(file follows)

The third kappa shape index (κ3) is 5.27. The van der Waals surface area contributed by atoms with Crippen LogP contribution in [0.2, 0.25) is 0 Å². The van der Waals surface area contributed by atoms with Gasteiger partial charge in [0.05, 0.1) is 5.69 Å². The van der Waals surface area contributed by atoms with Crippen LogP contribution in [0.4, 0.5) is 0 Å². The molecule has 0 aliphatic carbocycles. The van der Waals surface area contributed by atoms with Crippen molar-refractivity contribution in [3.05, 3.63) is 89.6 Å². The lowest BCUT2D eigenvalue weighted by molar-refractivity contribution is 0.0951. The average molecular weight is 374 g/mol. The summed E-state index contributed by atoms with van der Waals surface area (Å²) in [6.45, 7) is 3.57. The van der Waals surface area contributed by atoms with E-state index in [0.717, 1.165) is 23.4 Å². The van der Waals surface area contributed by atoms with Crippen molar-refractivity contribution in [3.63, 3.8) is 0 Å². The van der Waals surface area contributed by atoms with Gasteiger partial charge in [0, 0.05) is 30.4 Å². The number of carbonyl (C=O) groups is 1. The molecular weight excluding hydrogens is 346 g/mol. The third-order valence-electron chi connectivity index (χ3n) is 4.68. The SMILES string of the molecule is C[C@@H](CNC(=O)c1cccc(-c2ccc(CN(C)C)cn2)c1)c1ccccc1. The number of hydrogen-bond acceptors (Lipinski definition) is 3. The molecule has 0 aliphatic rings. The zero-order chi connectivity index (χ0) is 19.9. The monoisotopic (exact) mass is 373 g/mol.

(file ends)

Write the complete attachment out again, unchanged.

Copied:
The third kappa shape index (κ3) is 5.27. The van der Waals surface area contributed by atoms with Crippen LogP contribution in [0.2, 0.25) is 0 Å². The van der Waals surface area contributed by atoms with Gasteiger partial charge in [0.05, 0.1) is 5.69 Å². The van der Waals surface area contributed by atoms with Crippen LogP contribution in [0.4, 0.5) is 0 Å². The molecule has 0 aliphatic carbocycles. The van der Waals surface area contributed by atoms with Crippen molar-refractivity contribution in [3.05, 3.63) is 89.6 Å². The lowest BCUT2D eigenvalue weighted by molar-refractivity contribution is 0.0951. The average molecular weight is 374 g/mol. The summed E-state index contributed by atoms with van der Waals surface area (Å²) in [6.45, 7) is 3.57. The van der Waals surface area contributed by atoms with E-state index in [0.717, 1.165) is 23.4 Å². The van der Waals surface area contributed by atoms with Crippen molar-refractivity contribution in [3.63, 3.8) is 0 Å². The van der Waals surface area contributed by atoms with Gasteiger partial charge in [0, 0.05) is 30.4 Å². The number of carbonyl (C=O) groups is 1. The molecular weight excluding hydrogens is 346 g/mol. The third-order valence-electron chi connectivity index (χ3n) is 4.68. The SMILES string of the molecule is C[C@@H](CNC(=O)c1cccc(-c2ccc(CN(C)C)cn2)c1)c1ccccc1. The number of hydrogen-bond acceptors (Lipinski definition) is 3. The molecule has 0 aliphatic rings. The zero-order chi connectivity index (χ0) is 19.9. The monoisotopic (exact) mass is 373 g/mol.